I keep seeing that potted roses still need to be watered in winter if they dry out?
I am wondering a few things and am hoping I might get a answer here:
1) Is the snow not enough to act as a watering method?
2)If I winterize my roses by making a burlap cage and then filling it with straw, how do I water the rose nestled inside?do I water over the straw?won’t that make the straw wet and damp?do I open the burlap cage and then water?I am very confused on this part, hope you can help.
Laslty, 3) Do I close the burlap at the top of the roses so they are fully closed?
Sorry, I would like to know how to prep and be ready for winterizeng.
We are delighted that you have reached out to Toronto Master Gardeners with your winterizing potted roses questions.
Winterizing potted roses is a tricky business. Therefore, rose selection is of the utmost importance. Since plants in pots effectively have their entirety exposed to the elements, roots and all, they tend to freeze easier then plants that are planted in the ground. As such, in our Toronto climate, cold hardiness of the selected rose cultivars is key. Any rose that is planted in a container that you intend to overwinter outdoors, must be hardy to at least 2 zones below the zone in which you live. For example: if you are gardening in Zone 5, that means any rose you expect to survive outdoors for the winter must be cold hardy to Zone 3 and below. Roses that are more cold hardy are better able to survive, and require less protection. Roses planted to 1 zone below our zone, in our example to Zone 4, may still pull though if they are very vigorous varieties, but keep in mind that doing so is a gamble. Lastly, choose large, own-root roses if possible. (Own-root roses are grown from cuttings, and rooted.)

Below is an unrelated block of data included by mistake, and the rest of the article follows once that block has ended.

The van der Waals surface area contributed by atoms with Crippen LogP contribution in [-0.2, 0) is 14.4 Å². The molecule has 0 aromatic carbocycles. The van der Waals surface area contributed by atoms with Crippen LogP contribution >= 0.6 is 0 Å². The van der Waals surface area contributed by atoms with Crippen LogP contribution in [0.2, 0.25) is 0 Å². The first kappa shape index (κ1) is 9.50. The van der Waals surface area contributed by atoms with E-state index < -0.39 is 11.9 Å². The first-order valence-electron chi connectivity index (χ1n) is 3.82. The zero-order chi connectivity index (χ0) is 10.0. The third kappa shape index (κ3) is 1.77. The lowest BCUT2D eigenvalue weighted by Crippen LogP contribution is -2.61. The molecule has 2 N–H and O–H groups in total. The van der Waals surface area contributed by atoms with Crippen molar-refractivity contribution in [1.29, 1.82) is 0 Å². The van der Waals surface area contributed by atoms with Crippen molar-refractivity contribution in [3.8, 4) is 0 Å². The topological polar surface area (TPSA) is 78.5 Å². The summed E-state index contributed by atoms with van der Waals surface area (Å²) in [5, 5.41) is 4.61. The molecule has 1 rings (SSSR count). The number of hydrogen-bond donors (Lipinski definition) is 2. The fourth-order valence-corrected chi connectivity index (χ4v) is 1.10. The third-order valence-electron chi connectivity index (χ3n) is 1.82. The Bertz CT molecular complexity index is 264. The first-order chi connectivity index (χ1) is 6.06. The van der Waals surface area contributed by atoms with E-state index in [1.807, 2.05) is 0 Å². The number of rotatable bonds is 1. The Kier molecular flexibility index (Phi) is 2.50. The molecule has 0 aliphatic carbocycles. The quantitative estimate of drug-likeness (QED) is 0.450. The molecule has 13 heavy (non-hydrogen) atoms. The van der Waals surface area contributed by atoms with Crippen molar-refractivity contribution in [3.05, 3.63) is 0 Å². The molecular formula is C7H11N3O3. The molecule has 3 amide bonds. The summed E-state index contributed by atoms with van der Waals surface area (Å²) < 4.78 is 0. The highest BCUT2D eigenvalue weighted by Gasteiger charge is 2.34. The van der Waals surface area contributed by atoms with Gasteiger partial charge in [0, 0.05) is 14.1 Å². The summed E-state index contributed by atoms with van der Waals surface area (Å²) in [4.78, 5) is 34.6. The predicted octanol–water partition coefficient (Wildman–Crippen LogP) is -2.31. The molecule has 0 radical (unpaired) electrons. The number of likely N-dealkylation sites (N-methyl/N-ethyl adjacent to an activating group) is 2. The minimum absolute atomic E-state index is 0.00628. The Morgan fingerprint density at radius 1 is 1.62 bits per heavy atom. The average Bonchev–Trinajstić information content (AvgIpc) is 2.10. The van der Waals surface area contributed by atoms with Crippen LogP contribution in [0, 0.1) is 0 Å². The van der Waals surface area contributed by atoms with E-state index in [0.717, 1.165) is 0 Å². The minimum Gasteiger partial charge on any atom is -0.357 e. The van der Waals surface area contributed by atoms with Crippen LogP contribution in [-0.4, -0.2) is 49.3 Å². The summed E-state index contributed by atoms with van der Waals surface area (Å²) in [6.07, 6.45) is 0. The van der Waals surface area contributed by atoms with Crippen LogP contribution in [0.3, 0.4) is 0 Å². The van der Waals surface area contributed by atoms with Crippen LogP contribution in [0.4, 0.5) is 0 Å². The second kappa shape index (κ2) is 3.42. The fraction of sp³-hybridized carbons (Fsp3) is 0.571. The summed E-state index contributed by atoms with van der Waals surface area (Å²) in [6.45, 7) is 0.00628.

Budded roses (grafted roses that are more mature) should pull through the cold just fine. Likewise, mature, own-root roses have a better chance of surviving an unusually cold winter, as new growth can return from their roots in the event their canes significantly die back. This rule applies not just to roses, but to almost every other woody ornamental plant that is to be overwintered outdoors in a container.